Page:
Why it's flooding in Ontario and Quebec

Residents of western Quebec and parts of Ontario are bracing for a deluge of rain that could make flooding worse, and the storm system responsible for the wet conditions is expected to reach New Brunswick and Nova Scotia Friday night, Environment Canada says.

Slow-moving storm 'has a lot of time to dump a lot of rain'

An abandoned car in Point Gatineau. Western Quebec and southern Ontario will likely see more flooding as a storm system moves through. (CBC Ottawa)

Residents of western Quebec and parts of Ontario are bracing for a deluge of rain that could make flooding worse, and the storm system responsible for the wet conditions is expected to reach New Brunswick and Nova Scotia Friday night, Environment Canada says.

The flood problems are due to a number of things:

  • Higher than normal water levels in Lake Ontario.
  • Higher than normal precipitation.
  • Atmospheric conditions that are making the storm system moving up from the Gulf of Mexico a particularly slow-moving one.

Put these things all together and you have a perfect storm, so to speak.

"It's tracking northeastward very slowly, which is one of the problems," Peter Kimbell, warning preparedness meteorologist with Environment Canada said of the system. "Because it is such a slow-moving system, it has a lot of time to dump a lot of rain."

Rain is expected to fall across southern Ontario through to Saturday, Kimbell said. Regions can expect anywhere from 30 to 70 millimetres of rain over the next 24 to 36 hours.

Making things worse

Quebec has already faced flooding in Gatineau, Rigaud and Montreal. Twenty-five homes on Île Verte, a small island that is part of the city of Laval, are under an evacuation order. More than 100 communities in the province have been affected by the threat of rising water levels.

On Thursday, McGill University professor Frédéric Fabry, who researches precipitation physics at the university's department of atmospheric and oceanic sciences, told CBC's Daybreak that warm temperatures, followed by a quick melt of the snow pack and heavy rains have contributed to the Quebec flooding.

Parts of Toronto Island Park are still under water after a heavy rains fell earlier this week. Toronto could see up to 70 mm of new rainfall by Saturday. (Lauren Pelley/CBC)

"That water is finally beginning to arrive near the St. Lawrence River, following the major tributaries of the St. Lawrence River — the Ottawa River, the Saint-Maurice River and all these others," Fabry​ said.

'Rain, rain and more rain'

Ottawa and Montreal had almost double the average precipitation for the month of April. And that's together with snow melt. In many areas the ground is just saturated, unable to absorb any more water.

The flooding in Gatineau, Que., is the worst it has been in 20 years. (Ashley Burke/CBC)

"The ground has pretty much taken all the water it can," said Frank Seglenieks, water resources engineer with Environment and Climate Change Canada.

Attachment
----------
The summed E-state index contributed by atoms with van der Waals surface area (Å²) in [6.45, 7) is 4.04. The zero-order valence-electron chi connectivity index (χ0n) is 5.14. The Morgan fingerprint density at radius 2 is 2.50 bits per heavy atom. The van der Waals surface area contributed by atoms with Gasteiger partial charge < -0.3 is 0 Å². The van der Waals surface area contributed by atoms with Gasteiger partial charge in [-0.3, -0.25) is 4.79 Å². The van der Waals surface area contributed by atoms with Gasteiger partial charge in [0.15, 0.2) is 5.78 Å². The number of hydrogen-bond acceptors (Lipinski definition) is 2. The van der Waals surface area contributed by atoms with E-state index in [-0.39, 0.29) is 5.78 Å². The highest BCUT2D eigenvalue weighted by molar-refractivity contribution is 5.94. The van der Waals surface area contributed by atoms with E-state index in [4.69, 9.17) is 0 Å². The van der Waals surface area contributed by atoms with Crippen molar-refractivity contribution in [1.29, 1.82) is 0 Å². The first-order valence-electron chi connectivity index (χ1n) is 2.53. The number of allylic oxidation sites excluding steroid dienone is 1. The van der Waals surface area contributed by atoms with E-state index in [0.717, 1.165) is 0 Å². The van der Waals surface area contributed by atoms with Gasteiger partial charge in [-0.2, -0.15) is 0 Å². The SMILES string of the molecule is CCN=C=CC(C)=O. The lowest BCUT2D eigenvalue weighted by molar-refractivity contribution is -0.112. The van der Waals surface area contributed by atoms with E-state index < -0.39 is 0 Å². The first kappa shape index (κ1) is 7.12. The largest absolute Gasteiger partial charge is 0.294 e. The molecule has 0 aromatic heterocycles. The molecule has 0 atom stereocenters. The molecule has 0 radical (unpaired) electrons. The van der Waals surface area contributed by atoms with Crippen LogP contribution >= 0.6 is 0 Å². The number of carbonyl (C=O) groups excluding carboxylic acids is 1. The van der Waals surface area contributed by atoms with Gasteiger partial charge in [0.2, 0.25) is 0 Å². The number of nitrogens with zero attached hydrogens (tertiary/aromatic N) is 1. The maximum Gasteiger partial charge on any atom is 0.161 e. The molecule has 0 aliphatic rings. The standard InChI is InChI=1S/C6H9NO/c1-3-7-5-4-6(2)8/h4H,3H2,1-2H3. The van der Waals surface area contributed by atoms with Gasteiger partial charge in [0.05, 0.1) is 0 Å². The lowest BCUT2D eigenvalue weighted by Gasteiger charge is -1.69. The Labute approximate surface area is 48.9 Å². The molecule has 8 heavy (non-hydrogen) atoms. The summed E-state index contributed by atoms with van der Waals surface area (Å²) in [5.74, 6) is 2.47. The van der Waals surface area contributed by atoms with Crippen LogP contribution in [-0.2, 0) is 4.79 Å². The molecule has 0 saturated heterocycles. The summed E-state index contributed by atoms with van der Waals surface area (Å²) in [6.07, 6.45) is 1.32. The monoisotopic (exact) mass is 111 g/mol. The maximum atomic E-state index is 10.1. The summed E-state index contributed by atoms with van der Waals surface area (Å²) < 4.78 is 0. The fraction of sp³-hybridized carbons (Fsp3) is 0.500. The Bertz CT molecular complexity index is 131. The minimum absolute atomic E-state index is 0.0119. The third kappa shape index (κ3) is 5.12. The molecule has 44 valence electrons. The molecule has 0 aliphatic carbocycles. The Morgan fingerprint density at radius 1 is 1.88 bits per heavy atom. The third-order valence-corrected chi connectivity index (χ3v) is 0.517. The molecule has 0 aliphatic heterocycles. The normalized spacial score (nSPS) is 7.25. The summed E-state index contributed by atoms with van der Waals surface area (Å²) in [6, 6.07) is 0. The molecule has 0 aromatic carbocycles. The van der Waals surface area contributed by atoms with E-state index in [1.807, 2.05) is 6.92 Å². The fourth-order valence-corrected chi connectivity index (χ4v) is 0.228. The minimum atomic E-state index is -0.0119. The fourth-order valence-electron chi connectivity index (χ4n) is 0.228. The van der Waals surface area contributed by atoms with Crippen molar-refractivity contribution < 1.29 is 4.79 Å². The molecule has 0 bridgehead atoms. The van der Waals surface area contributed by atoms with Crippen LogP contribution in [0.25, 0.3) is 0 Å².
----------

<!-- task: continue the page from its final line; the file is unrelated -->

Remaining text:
When the ground is saturated, it forces water into rivers, which can cause the flow to change quickly making them dangerous, Seglenieks said.

Meanwhile, in Toronto, officials have discussed the possible evacuation of Toronto Island. That's because the Lake Ontario water level is higher than it has been in more than 20 years, according to Environment Canada.

In March, the level was 32 centimetres above the monthly average and just three centimetres above last year's. But then came April.

A dog walker steps carefully around the shores of swollen Lake Ontario in Toronto. After a wet weekend and with more rain coming, the Toronto and Region Conservation Authority has issued a flood watch for the city. (Martin Trainor/CBC)

"The reason why we've had these water levels is for three reasons: rain rain and more rain," Seglenieks told CBC News. "And wherever you've been in southwestern Ontario, depending on the location, you might have had 1½ to two times more precipitation than you would have in the average month of April."

Part of the reason the precipitation levels have been so high is due to the meandering nature of the jet stream, a path of air in the upper atmosphere. Often storm systems are influenced by it. It's normally somewhat smooth, but recently it's had more "kinks" in it, resulting in wetter systems and sometimes allowing storms to linger where they'd normally just pass through. While it's too early to definitively link this weather system with climate change, recent studies have suggested it could be a sign of things to come.


Nicole Mortillaro

Senior reporter, science

Based in Toronto, Nicole covers all things science for CBC News. As an amateur astronomer, Nicole can be found looking up at the night sky appreciating the marvels of our universe. She is the editor of the Journal of the Royal Astronomical Society of Canada and the author of several books. In 2021, she won the Kavli Science Journalism Award from the American Association for the Advancement of Science for a Quirks and Quarks audio special on the history and future of Black people in science. You can send her story ideas at

With files from CBC News